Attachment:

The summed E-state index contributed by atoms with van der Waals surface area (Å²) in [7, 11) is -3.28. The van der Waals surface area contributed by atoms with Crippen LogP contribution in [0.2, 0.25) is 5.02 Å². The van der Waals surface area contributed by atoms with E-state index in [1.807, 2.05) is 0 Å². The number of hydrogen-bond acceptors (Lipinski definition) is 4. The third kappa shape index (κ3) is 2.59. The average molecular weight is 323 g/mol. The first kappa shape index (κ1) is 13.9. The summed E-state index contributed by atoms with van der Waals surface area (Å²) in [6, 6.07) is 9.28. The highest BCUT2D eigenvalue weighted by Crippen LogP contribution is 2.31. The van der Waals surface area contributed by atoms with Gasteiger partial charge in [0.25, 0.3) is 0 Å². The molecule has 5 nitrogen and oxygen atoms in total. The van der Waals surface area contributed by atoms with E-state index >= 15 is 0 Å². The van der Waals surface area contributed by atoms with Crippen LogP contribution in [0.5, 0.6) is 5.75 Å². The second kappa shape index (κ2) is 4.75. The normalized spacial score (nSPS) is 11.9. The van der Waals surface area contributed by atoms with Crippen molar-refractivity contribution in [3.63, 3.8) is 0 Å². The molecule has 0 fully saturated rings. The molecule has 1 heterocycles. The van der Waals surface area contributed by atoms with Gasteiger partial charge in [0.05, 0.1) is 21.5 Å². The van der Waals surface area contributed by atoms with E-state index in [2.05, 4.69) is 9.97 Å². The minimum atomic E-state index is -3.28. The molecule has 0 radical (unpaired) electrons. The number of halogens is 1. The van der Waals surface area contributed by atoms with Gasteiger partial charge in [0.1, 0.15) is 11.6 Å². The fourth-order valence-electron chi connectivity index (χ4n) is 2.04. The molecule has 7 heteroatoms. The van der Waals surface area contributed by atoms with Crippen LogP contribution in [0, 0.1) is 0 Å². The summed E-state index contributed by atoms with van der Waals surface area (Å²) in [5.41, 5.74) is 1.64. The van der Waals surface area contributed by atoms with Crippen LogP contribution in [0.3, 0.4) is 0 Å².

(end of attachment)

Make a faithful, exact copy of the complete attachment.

The summed E-state index contributed by atoms with van der Waals surface area (Å²) in [7, 11) is -3.28. The van der Waals surface area contributed by atoms with Crippen LogP contribution in [0.2, 0.25) is 5.02 Å². The van der Waals surface area contributed by atoms with E-state index in [1.807, 2.05) is 0 Å². The number of hydrogen-bond acceptors (Lipinski definition) is 4. The third kappa shape index (κ3) is 2.59. The average molecular weight is 323 g/mol. The first kappa shape index (κ1) is 13.9. The summed E-state index contributed by atoms with van der Waals surface area (Å²) in [6, 6.07) is 9.28. The highest BCUT2D eigenvalue weighted by Crippen LogP contribution is 2.31. The van der Waals surface area contributed by atoms with Gasteiger partial charge in [0.25, 0.3) is 0 Å². The molecule has 5 nitrogen and oxygen atoms in total. The van der Waals surface area contributed by atoms with E-state index >= 15 is 0 Å². The van der Waals surface area contributed by atoms with Crippen LogP contribution in [0.5, 0.6) is 5.75 Å². The second kappa shape index (κ2) is 4.75. The normalized spacial score (nSPS) is 11.9. The van der Waals surface area contributed by atoms with Crippen molar-refractivity contribution in [3.63, 3.8) is 0 Å². The molecule has 0 fully saturated rings. The molecule has 1 heterocycles. The van der Waals surface area contributed by atoms with Gasteiger partial charge in [0.05, 0.1) is 21.5 Å². The van der Waals surface area contributed by atoms with E-state index in [2.05, 4.69) is 9.97 Å². The minimum atomic E-state index is -3.28. The molecule has 0 radical (unpaired) electrons. The number of halogens is 1. The van der Waals surface area contributed by atoms with Gasteiger partial charge in [0.1, 0.15) is 11.6 Å². The fourth-order valence-electron chi connectivity index (χ4n) is 2.04. The molecule has 7 heteroatoms. The van der Waals surface area contributed by atoms with Crippen LogP contribution in [0, 0.1) is 0 Å². The summed E-state index contributed by atoms with van der Waals surface area (Å²) in [5.41, 5.74) is 1.64. The van der Waals surface area contributed by atoms with Crippen LogP contribution in [0.3, 0.4) is 0 Å².